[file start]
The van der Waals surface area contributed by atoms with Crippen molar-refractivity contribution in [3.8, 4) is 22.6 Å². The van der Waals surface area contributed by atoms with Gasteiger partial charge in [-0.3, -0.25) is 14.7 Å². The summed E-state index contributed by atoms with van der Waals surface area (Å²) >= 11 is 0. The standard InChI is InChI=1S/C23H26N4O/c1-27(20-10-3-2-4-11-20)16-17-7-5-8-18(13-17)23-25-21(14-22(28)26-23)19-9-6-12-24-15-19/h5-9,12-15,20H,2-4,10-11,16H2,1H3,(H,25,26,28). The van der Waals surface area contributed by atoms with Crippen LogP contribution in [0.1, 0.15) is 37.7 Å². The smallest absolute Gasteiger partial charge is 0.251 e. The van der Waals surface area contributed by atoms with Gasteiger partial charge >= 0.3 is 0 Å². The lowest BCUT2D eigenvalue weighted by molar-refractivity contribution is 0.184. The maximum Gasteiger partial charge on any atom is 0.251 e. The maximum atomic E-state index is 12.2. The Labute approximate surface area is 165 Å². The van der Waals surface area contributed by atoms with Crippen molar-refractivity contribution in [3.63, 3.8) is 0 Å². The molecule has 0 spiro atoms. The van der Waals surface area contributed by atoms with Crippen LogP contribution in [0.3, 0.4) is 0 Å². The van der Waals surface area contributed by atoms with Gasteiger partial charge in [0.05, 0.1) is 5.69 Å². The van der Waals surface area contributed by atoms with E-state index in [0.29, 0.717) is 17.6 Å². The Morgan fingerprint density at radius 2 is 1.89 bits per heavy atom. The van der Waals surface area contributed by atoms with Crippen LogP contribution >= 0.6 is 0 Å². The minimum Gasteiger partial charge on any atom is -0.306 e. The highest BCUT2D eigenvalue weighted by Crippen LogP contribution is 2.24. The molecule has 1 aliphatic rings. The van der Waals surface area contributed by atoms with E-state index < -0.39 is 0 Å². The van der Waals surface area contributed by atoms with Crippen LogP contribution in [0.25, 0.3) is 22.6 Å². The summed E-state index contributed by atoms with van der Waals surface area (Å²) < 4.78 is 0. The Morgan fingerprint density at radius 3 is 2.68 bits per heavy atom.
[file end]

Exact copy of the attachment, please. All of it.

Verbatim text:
The van der Waals surface area contributed by atoms with Crippen molar-refractivity contribution in [3.8, 4) is 22.6 Å². The van der Waals surface area contributed by atoms with Gasteiger partial charge in [-0.3, -0.25) is 14.7 Å². The summed E-state index contributed by atoms with van der Waals surface area (Å²) >= 11 is 0. The standard InChI is InChI=1S/C23H26N4O/c1-27(20-10-3-2-4-11-20)16-17-7-5-8-18(13-17)23-25-21(14-22(28)26-23)19-9-6-12-24-15-19/h5-9,12-15,20H,2-4,10-11,16H2,1H3,(H,25,26,28). The van der Waals surface area contributed by atoms with Crippen LogP contribution in [0.1, 0.15) is 37.7 Å². The smallest absolute Gasteiger partial charge is 0.251 e. The van der Waals surface area contributed by atoms with Gasteiger partial charge >= 0.3 is 0 Å². The lowest BCUT2D eigenvalue weighted by molar-refractivity contribution is 0.184. The maximum Gasteiger partial charge on any atom is 0.251 e. The maximum atomic E-state index is 12.2. The Labute approximate surface area is 165 Å². The van der Waals surface area contributed by atoms with Crippen molar-refractivity contribution in [3.63, 3.8) is 0 Å². The molecule has 0 spiro atoms. The van der Waals surface area contributed by atoms with Crippen LogP contribution in [0.3, 0.4) is 0 Å². The van der Waals surface area contributed by atoms with Gasteiger partial charge in [0.05, 0.1) is 5.69 Å². The van der Waals surface area contributed by atoms with E-state index in [0.29, 0.717) is 17.6 Å². The Morgan fingerprint density at radius 2 is 1.89 bits per heavy atom. The van der Waals surface area contributed by atoms with Crippen LogP contribution >= 0.6 is 0 Å². The minimum Gasteiger partial charge on any atom is -0.306 e. The highest BCUT2D eigenvalue weighted by Crippen LogP contribution is 2.24. The molecule has 1 aliphatic rings. The van der Waals surface area contributed by atoms with E-state index < -0.39 is 0 Å². The van der Waals surface area contributed by atoms with Crippen LogP contribution in [0.25, 0.3) is 22.6 Å². The summed E-state index contributed by atoms with van der Waals surface area (Å²) < 4.78 is 0. The Morgan fingerprint density at radius 3 is 2.68 bits per heavy atom.